Joy over “historic” climate damage deal

Joy over “historic” climate damage deal


Vulnerable nations least responsible for the emissions of planet-warming have been struggling for three decades to get wealthy polluters to spend the money on climate damage.

Their last foray lasted barely two weeks.

The “loss and damage” caused by climate-related disasters was not even officially discussed at the beginning of the UN talks in Egypt.

But a concerted effort among developing countries to make it the dominant theme of the conference melted opposition from wealthy polluters who had long feared unlimited liability, and gained unstoppable momentum as the talks progressed.

In the end, the decision to set up a loss and damage fund was the first item confirmed Sunday morning after tense negotiations took place overnight, with nations clashing over a range of issues to curb planet-warming emissions.

“When these talks started, loss and damage were not even on the agenda and now we are making history,” said Mohamed Adow, Managing Director of Power Shift Africa.

“It just goes to show that this UN process can produce results and that the world can recognize that the plight of the vulnerable must not be treated as political football.”

Loss and damage cover a wide spectrum of climate impacts, from bridges and houses washed away in flash floods, to the threatened disappearance of cultures and entire island nations, to creeping sea levels.

Observers say the failure of rich polluters to both curb emissions and fund their pledge to help countries build climate resilience means that losses and damage will inevitably increase as the planet warms.

Event attribution science now makes it possible to measure how much global warming increases the likelihood or intensity of a single hurricane, heatwave, drought, or heavy rain event.

This year, an onslaught of climate-related disasters – from catastrophic floods in Pakistan to severe drought threatening famine in Somalia – has hit countries already grappling with the economic impact of the Covid-19 pandemic and rising food and energy costs to have.

“Everyone is also realizing now that things are way out of our control,” said Harjeet Singh, head of global policy strategy at Climate Action Network International.

– Who pays? –

The agreement was a balancing act over seemingly irreconcilable differences.

On the one hand, the G77 and the Chinese bloc of 134 developing countries called for the immediate establishment of a fund at COP27, with operational details to be agreed later.

Wealthier nations like the United States and the European Union accepted that countries in the crosshairs of climate-related disasters need money, but preferred a “mosaic” of funding arrangements.

They also wanted the money to be focused on the most climate-vulnerable countries and for there to be a broader group of donors.

This is a code for countries like China and Saudi Arabia that have gotten richer since they were listed as developing countries in 1992.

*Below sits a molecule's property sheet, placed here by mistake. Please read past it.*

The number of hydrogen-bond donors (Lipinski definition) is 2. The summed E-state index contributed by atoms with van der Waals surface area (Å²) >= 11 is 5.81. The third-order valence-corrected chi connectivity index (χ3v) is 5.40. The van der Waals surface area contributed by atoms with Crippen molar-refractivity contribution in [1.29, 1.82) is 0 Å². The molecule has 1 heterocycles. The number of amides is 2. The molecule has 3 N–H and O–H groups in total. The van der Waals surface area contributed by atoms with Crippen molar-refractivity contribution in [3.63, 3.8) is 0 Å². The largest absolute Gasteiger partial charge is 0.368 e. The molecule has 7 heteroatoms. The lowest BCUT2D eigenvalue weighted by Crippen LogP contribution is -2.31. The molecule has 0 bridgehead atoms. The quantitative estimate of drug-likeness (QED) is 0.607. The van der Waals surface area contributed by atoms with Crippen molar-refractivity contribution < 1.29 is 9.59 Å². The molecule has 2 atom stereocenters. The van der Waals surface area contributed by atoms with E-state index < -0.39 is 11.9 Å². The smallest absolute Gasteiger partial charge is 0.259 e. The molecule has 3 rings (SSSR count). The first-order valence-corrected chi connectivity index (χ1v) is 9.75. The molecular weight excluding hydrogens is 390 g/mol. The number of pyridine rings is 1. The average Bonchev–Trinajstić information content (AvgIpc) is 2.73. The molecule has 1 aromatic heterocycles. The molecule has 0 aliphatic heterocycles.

After last-minute wrangling over wording, the final loss and damage document decided to set up a fund as part of a broad range of funding arrangements for developing countries “that are particularly vulnerable to the adverse effects of climate change.”

Other key issues have been left unclear or placed under the purview of a new Transitional Committee that will be tasked with drafting a plan to implement decisions for the 2023 UN climate summit in Dubai.

A reference to expanding funding sources “is vague enough to pass through,” said Ines Benomar, a researcher at think tank E3G.

But she said debates over whether China – the world’s biggest emitter – should retain its “development” status, among other things, were likely to resurface next year.

“The discussion is being postponed, but more attention is being paid to it now,” she said.

For his part, China’s envoy Xie Zhenhua told reporters Saturday that the fund should be for all developing countries.

However, he added: “I hope that it can be made available to fragile countries first.”

– ‘Empty Bucket’ –

Singh said other innovative sources of funding — such as fossil fuel extraction levies or airline passengers — could bring in “hundreds of billions of dollars.”

Previous assurances for loss and damage are tiny compared to the extent of the damage.

These include $50 million from Austria, $13 million from Denmark and $8 million from Scotland.

About $200 million has also been pledged – mostly from Germany – to the Global Shield project launched by the G7 economies and climate-sensitive nations.

The World Bank estimates that the floods in Pakistan alone have caused $30 billion in damage and economic loss.

Depending on how much CO2 pollution is cut worldwide, losses and damage from climate change could cost developing countries $290-580 billion annually by 2030 and reach $1-1.8 trillion by 2050, according to a study from 2018.

Adow said a loss and damage fund is only the first step.

“What we have is an empty bucket,” he said.

“Now we need to fill it so that support can flow to the most affected people who are suffering from the climate crisis right now.”

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